JERUSALEM — One host, Moriyah, lists the location of her bed-and-breakfast on Airbnb, the home rental site, as Biblical Shiloh, Israel.
It sleeps up to 12 guests for under $140 a night. It has a hot tub. And the area around it offers hikes and springs, workshops and holistic treatments.
What the listing does not make clear is that this B&B, named “Peace of the Valley,” lies in a Jewish settlement in the Israeli-occupied West Bank.
Most of the world considers the settlements, built on land Israel captured in the 1967 war, to be a violation of international law. Even the Israeli authorities have deemed illegal some of the unauthorized outposts where Airbnb accommodations can be found.
On Monday, Airbnb, long under pressure from Palestinian officials, anti-settlement advocates and human rights groups to end its West Bank settlement listings, announced it would do just that.
“We are most certainly not the experts when it comes to the historical disputes in this region,” the company said in a news release. “Our team has wrestled with this issue and we have struggled to come up with the right approach.”
In the end, the company said it would remove about 200 listings in West Bank settlements that “are at the core of the dispute between Israelis and Palestinians.”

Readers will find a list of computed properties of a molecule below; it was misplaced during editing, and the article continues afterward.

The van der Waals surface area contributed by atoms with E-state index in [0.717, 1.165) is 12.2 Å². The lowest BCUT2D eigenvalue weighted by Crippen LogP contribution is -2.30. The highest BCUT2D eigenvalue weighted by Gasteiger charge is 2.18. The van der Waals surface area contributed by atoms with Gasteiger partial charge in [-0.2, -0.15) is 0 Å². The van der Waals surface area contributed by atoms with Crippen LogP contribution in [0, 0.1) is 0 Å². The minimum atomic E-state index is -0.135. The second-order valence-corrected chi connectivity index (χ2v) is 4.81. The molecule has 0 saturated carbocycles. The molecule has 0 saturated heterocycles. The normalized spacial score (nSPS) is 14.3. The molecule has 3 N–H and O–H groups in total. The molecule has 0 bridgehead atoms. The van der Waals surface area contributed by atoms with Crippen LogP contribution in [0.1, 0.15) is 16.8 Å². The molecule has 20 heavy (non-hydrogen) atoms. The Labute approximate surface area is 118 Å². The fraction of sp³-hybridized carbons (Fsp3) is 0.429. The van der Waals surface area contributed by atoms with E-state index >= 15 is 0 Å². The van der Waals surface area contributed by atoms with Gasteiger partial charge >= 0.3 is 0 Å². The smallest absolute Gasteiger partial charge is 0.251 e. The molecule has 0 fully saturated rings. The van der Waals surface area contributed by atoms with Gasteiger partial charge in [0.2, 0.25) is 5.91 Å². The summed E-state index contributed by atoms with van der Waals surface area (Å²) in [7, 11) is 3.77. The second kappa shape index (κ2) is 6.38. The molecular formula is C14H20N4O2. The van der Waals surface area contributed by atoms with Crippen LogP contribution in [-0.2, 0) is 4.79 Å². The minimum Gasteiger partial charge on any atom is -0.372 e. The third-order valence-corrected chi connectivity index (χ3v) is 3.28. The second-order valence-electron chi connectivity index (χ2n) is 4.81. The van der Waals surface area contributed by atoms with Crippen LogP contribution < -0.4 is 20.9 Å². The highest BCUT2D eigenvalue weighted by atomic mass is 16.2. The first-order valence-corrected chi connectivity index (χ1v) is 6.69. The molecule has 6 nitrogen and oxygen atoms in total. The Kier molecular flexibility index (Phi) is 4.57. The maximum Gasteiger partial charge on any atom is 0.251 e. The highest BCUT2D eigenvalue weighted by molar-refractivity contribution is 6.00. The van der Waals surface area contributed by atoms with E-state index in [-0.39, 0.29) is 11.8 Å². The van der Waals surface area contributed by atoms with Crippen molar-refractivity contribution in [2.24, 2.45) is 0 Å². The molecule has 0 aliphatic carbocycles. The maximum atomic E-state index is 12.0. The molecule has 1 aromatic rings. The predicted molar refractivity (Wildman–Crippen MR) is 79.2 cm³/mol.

The decision prompted an immediate uproar in Israel.
Israel’s tourism minister, Yariv Levin, called on Airbnb to rescind its “discriminatory decision,” which he called “a disgraceful surrender.” He said he had ordered his office to come up with immediate measures to limit the company’s activity throughout the country, without elaborating.
Referring to the West Bank by its biblical names, Mr. Levin said he had also instructed his ministry to promote a program to encourage tourism and accommodation in vacation apartments throughout Judea and Samaria.
Gilad Erdan, Israel’s minister of strategic affairs, also took issue with Airbnb’s decision.
“National conflicts exist all over the world,” said Mr. Erdan, whose duties include combating the so-called B.D.S. movement, for boycott, divestment and sanctions. “The senior management of Airbnb will have to explain why they specifically, and uniquely, chose to implement this political and discriminatory decision in the case of citizens of the state of Israel.”
Mr. Erdan called on the Airbnb hosts affected to file lawsuits against the company under Israel’s anti-boycott law. He also said he would take up the matter with American officials to discuss whether the decision violated anti-boycott legislation that exists in 25 states.
https://www.nytimes.com/2018/11/19/worl ... -bank.html
IF I HAD UNDERSTOOD THE SITUATION A BIT BETTER I SHOULD HAVE PROBABLY JOINED THE ANARCHISTSGeorge Orwell